So you’ve decided to become a parent. A pet parent, that is. Adopting your first dog is super exciting and a little scary. Doing it right requires research and preparation so you can find the best dog for your home and have a smooth transition from shelter to forever home. After all, you’re choosing a family member that will be with you for years to come! If you’re planning your first fur-baby, here’s what you need to know:
The first component in your dog adoption success story is deciding exactly what type of canine companion you’d like to bring into your home. These are some factors to consider:
- Age. Puppies are beyond cute, but they’re also a handful. You’ll need to take time off work to house train your puppy and stay consistent in your training regimen. A laid-back adult or senior dog is often a better choice for a first four-legged companion.
- Energy level. Some dog breeds, especially working breeds, need a lot of exercise in order to be a canine good citizen. An under-exercised dog can quickly become destructive, so you should never adopt a dog whose exercise needs you can’t meet.
- Space. Is your home and yard large enough to accommodate a medium- or large-breed dog? If you live in an apartment or don’t have a yard, a petite breed is a better choice.
- Preferred activities. Some dogs are more into fetch, others love to chase and be chased, and others still crave nothing more than a leisurely walk and some tug-of-war. Consider what types of activities you’d like to do with your dog.
- Purebred or mix. First-time pet owners often get caught up in the cuteness of different dog breeds, but purebred dogs are expensive and there’s no guarantee of personality type or health status. Mixed-breed dogs are more common at animal shelters, and can provide all the companionship and love at a fraction of the cost.
- Kid- and cat-friendliness. If you have or plan to have children or other pets, like a cat, you need to adopt a cat- or kid-friendly dog who will behave in their presence (and hopefully even enjoy it!)
Once you’ve found your dream dog, it’s time to bring him home. No matter where your dog is coming from, this is a big transition that calls for a measured approach. Here’s how to get ready:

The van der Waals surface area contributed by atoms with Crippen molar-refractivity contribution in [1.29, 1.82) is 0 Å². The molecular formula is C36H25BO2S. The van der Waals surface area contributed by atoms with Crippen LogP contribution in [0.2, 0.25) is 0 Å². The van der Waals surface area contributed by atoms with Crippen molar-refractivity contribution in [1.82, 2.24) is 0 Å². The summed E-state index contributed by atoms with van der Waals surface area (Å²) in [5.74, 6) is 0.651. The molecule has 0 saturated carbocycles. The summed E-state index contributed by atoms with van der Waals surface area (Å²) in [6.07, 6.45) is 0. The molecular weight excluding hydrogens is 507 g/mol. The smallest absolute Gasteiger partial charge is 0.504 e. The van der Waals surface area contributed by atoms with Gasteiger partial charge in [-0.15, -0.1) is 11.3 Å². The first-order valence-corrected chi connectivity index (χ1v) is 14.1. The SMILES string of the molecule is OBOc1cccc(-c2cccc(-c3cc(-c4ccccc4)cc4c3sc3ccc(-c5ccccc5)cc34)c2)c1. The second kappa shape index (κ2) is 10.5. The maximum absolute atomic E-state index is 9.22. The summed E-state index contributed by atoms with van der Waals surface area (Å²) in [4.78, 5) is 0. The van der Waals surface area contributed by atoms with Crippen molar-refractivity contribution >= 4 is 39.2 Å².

- Pick up supplies. At minimum, you’ll need food and water dishes, dog food and treats, a crate, toys, shampoo and a brush, a leash, a collar with tags, and flea and tick preventative.
- Find a vet. Whether you’re adopting a puppy or an adult dog, it’s a good idea to schedule an exam in the first few weeks to establish a baseline of health and to have a vet on call if anything comes up. You should also arrange for booster vaccinations, microchipping, and spay or neuter surgery, if needed.
- Delegate responsibilities. Figure out who’s responsible for feeding, grooming, scooping poop, and other routine dog-care duties before you bring your pup home.
- Pet-proof everything. You’re not sure yet what your new dog is capable of. Maybe he’s a sucker for snacking out of the trash can, or perhaps the litter box is more his style. He may be the type to chew on anything he can get his mouth on, or prefer to counter-surf when you’re cooking dinner. Make sure anything that could be the least bit tempting is tucked safely away. That includes wires, cleaning products, and shoes, along with edibles.
- Accommodate elderly pets. Older dogs, wonderful as they are, might have some extra needs before you bring them home. Consider buying raised food and water dishes or creating a ramped entry into the backyard for dogs with mobility issues.
With all this in mind, you’re ready to start life’s newest adventure: Sharing your love, life, and home with a canine friend.